Donald Trump is expected to propose an ideological test that would determine whether visa applicants support American values before they are authorized to enter the U.S., according to multiple reports.
The Republican presidential nominee will deliver a speech on terrorism Monday afternoon as he looks to regain momentum following the worst two weeks yet for his campaign. Months after outlining his "America First" foreign policy vision, Trump is slated to expand on what he would do as president to protect the U.S. from existential threats and domestic terror strikes.
Trump campaign sources told the Associated Press that the candidate's latest package of anti-terror proposals will include a "test" for U.S.-bound immigrants and refugees that would evaluate their attitude toward issues like gay rights and gender equality. The screening process would be augmented with possible reviews of immigrants' social media profiles or interviews of their friends and relatives.
Trump escalated his calls for increased security checks and a more intensive vetting process for immigrants shortly after the terror attack in Nice, France, last month.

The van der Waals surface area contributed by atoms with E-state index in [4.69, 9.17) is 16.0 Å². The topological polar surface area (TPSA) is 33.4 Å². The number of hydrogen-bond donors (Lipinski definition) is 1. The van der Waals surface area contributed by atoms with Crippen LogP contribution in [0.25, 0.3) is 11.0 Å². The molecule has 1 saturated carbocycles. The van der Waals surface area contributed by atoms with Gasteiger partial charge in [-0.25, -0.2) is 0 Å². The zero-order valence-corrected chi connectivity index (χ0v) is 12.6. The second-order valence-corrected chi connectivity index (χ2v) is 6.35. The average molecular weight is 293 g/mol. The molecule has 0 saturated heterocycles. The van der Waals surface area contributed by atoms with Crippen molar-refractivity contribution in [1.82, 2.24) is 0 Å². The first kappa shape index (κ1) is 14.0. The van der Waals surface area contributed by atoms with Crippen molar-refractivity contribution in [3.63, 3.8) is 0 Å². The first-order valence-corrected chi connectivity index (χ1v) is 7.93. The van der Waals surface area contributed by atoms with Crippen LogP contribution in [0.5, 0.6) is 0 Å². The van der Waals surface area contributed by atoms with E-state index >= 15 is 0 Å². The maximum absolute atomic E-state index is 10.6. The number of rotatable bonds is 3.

"I would be so extreme in terms of documentation," he told Fox News' Greta Van Susteran. "I would not allow people to come in from terrorist nations. I would do extreme vetting, too."
After calling for a "total and complete" ban on Muslim immigration to the U.S. last fall, Trump will outline a more refined version of that original plan during his speech Monday in Youngstown, Ohio.
In the months since his "Muslim ban" first elcited an explosive reaction from the Muslim American community, Democrats and constitutional conservatives, Trump has said his policy would apply only to immigrants coming from countries that sponsor terrorism. Though he has yet to reveal which countries would be included, top campaign surrogates have suggested the ban could apply to Egypt, Syria, Iraq, Libya, Afghanistan, Pakistan and Yemen.
"As he laid out in his Orlando remarks, Mr. Trump will describe the need to temporarily suspend visa issuances to geographic regions with a history of exporting terrorism and where adequate checks and background vetting cannot occur," Stephen Miller, a senior campaign adviser, told the AP.
Trump's decision to spell out his national security agenda comes less than a week after a mix of 50 GOP officials, who served in Republican administrations or the intelligence community, said he "would put at risk our country's national security and well-being" in an open letter to American voters.